Global Trade Decline 47 mins – “Something new is happening in global trade. It’s declining. After decades where Chinese factories boomed and the trend line was always up, it’s flat and down. Empty, idled container ships. US trade, too – down during a period of economic growth for the first time since World War II. On the campaign trail, trade-bashing is hot. That may be fighting the last war. Some say the great age of globalization is over. This hour On Point, what it means when trade goes flat.” (3 guests) At the link right-click the down-pointing arrow under the play button and select “Save Link as” from the pop-up menu.
GMO Failure 47 mins – “The promise of GMOs – genetically modified crops – was of faster growth in harvests and less use of pesticides. We would feed the world and do it with a lighter chemical footprint. Last weekend, a big story in the New York Times asserted neither of those things is happening. North America has embraced GMO crops. Europe has banned them. And, the report said, 20 years on, North America cannot show an overall advantage. That sparked a firestorm. This hour On Point, are GMOs delivering?” (4 guests) At the link right-click the down-pointing arrow under the play button and select “Save Link as” from the pop-up menu.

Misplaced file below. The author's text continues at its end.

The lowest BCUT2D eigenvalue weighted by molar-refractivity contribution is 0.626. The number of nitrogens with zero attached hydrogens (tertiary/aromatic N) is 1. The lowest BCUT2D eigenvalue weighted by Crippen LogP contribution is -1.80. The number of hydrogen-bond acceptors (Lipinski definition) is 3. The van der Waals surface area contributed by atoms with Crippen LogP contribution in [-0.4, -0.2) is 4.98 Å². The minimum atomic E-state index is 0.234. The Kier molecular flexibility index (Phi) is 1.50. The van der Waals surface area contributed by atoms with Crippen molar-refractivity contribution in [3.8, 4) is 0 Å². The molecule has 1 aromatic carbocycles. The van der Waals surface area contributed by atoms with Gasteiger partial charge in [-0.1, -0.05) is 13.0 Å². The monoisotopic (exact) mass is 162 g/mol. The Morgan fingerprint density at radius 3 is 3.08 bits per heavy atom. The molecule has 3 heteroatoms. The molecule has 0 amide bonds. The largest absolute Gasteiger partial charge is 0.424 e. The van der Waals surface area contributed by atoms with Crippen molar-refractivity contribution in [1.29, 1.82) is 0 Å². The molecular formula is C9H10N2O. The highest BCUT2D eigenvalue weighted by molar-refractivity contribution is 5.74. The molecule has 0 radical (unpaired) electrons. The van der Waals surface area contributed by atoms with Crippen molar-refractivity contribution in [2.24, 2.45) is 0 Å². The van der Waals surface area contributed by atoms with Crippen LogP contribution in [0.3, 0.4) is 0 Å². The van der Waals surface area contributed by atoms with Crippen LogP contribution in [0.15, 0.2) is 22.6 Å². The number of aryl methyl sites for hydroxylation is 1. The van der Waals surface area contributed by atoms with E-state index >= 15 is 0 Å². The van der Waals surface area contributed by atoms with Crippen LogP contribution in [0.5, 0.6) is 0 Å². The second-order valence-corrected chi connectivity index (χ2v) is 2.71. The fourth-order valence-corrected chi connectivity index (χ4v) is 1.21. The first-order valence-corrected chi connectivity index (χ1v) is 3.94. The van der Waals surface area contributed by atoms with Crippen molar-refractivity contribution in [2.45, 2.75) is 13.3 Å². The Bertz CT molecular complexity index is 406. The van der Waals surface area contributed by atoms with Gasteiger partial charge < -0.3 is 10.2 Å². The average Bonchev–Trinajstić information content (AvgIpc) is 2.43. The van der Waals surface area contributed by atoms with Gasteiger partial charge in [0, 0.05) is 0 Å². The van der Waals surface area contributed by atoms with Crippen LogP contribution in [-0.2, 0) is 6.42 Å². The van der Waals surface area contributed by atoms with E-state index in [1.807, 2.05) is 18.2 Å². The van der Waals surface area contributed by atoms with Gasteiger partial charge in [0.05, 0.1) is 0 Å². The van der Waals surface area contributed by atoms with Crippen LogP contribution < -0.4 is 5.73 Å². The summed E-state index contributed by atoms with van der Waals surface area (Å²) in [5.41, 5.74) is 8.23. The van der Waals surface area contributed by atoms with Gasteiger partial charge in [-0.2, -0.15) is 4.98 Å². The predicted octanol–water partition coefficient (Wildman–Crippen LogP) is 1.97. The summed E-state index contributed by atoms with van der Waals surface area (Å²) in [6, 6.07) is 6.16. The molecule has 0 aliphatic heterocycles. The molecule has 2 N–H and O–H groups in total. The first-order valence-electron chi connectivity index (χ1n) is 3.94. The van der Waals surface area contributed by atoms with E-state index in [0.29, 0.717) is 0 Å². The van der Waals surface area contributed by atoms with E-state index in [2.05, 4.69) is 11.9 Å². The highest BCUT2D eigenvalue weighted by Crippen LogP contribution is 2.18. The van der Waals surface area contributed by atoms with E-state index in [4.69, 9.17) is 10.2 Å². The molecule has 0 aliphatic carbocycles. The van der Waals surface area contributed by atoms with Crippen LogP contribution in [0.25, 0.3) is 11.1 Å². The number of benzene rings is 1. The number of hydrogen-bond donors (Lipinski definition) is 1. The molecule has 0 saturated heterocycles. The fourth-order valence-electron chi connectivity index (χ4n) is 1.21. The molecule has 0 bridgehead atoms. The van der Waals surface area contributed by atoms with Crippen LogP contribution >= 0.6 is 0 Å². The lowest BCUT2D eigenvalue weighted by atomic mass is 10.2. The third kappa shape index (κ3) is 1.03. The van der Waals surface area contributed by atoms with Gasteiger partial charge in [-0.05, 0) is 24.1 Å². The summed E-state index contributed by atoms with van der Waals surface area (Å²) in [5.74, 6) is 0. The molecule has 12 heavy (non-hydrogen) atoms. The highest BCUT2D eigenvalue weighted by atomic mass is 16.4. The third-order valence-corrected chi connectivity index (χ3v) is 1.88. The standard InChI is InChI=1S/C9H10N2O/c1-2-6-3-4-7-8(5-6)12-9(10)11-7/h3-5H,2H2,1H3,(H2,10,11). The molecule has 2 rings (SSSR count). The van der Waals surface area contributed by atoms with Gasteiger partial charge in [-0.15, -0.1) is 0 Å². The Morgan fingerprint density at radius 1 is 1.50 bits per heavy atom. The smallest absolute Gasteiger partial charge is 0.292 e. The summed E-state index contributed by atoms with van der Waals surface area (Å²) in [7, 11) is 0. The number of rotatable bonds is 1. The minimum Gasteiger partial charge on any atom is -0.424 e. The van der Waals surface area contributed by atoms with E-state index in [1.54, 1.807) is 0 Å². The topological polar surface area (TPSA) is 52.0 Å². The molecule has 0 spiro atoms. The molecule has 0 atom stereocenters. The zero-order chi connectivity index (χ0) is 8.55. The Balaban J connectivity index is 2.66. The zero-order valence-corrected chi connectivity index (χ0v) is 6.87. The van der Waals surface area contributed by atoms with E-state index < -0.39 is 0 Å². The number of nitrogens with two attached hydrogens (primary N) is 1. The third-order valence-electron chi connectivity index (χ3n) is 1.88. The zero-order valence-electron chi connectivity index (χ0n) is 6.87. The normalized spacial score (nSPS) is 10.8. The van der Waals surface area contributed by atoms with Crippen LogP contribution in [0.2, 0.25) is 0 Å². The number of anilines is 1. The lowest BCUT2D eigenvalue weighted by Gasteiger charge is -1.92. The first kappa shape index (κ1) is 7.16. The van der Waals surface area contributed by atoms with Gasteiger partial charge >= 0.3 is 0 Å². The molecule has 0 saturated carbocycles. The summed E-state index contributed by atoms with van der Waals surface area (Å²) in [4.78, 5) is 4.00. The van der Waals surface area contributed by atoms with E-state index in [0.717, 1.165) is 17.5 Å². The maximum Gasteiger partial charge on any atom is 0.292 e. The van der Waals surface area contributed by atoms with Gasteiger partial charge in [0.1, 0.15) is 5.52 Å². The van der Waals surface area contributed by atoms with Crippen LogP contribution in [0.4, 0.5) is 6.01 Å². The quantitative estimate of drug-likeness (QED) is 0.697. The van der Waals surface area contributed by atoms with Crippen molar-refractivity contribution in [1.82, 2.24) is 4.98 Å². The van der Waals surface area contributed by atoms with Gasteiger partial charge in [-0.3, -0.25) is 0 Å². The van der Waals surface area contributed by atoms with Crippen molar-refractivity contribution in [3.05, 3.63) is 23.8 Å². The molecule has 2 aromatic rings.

Greenhouse World 60 mins – “Interview with deep time expert Dr. Robert Spicer of UK. Plus review of 2007 record weather; caution on Lovelock fatalism; limits to heating?; scientific activism.” At the link right-click one of the download options and select “Save Link As” from the pop-up menu.